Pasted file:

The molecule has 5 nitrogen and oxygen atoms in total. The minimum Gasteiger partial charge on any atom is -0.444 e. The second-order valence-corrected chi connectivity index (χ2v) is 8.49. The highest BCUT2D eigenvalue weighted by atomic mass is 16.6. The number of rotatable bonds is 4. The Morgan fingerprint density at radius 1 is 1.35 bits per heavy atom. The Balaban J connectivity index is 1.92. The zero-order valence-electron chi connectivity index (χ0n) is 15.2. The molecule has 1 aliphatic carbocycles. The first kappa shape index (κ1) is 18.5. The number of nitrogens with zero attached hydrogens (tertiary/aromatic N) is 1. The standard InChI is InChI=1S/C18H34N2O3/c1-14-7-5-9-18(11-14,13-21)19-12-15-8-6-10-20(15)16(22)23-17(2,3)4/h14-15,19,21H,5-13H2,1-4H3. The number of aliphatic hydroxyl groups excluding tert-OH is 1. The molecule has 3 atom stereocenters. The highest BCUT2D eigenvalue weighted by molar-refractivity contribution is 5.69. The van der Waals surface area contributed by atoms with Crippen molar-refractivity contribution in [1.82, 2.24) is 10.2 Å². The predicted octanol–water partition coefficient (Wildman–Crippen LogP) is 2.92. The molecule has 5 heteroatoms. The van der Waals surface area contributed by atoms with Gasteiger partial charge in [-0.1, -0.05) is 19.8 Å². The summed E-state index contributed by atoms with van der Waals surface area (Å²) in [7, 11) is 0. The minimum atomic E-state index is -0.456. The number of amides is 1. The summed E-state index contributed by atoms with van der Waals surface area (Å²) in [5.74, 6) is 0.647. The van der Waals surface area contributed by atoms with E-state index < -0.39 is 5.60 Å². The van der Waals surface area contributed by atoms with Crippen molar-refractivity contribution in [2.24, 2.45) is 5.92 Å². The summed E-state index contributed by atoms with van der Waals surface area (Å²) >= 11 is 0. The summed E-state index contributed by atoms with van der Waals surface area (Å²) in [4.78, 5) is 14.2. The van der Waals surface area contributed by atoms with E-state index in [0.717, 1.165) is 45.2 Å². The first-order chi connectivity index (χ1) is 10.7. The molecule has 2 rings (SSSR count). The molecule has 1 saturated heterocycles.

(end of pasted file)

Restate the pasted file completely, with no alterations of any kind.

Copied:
The molecule has 5 nitrogen and oxygen atoms in total. The minimum Gasteiger partial charge on any atom is -0.444 e. The second-order valence-corrected chi connectivity index (χ2v) is 8.49. The highest BCUT2D eigenvalue weighted by atomic mass is 16.6. The number of rotatable bonds is 4. The Morgan fingerprint density at radius 1 is 1.35 bits per heavy atom. The Balaban J connectivity index is 1.92. The zero-order valence-electron chi connectivity index (χ0n) is 15.2. The molecule has 1 aliphatic carbocycles. The first kappa shape index (κ1) is 18.5. The number of nitrogens with zero attached hydrogens (tertiary/aromatic N) is 1. The standard InChI is InChI=1S/C18H34N2O3/c1-14-7-5-9-18(11-14,13-21)19-12-15-8-6-10-20(15)16(22)23-17(2,3)4/h14-15,19,21H,5-13H2,1-4H3. The number of aliphatic hydroxyl groups excluding tert-OH is 1. The molecule has 3 atom stereocenters. The highest BCUT2D eigenvalue weighted by molar-refractivity contribution is 5.69. The van der Waals surface area contributed by atoms with Crippen molar-refractivity contribution in [1.82, 2.24) is 10.2 Å². The predicted octanol–water partition coefficient (Wildman–Crippen LogP) is 2.92. The molecule has 5 heteroatoms. The van der Waals surface area contributed by atoms with Gasteiger partial charge in [-0.1, -0.05) is 19.8 Å². The summed E-state index contributed by atoms with van der Waals surface area (Å²) in [7, 11) is 0. The minimum atomic E-state index is -0.456. The number of amides is 1. The summed E-state index contributed by atoms with van der Waals surface area (Å²) in [5.74, 6) is 0.647. The van der Waals surface area contributed by atoms with E-state index < -0.39 is 5.60 Å². The van der Waals surface area contributed by atoms with Crippen molar-refractivity contribution in [2.24, 2.45) is 5.92 Å². The summed E-state index contributed by atoms with van der Waals surface area (Å²) >= 11 is 0. The summed E-state index contributed by atoms with van der Waals surface area (Å²) in [4.78, 5) is 14.2. The van der Waals surface area contributed by atoms with E-state index in [0.717, 1.165) is 45.2 Å². The first-order chi connectivity index (χ1) is 10.7. The molecule has 2 rings (SSSR count). The molecule has 1 saturated heterocycles.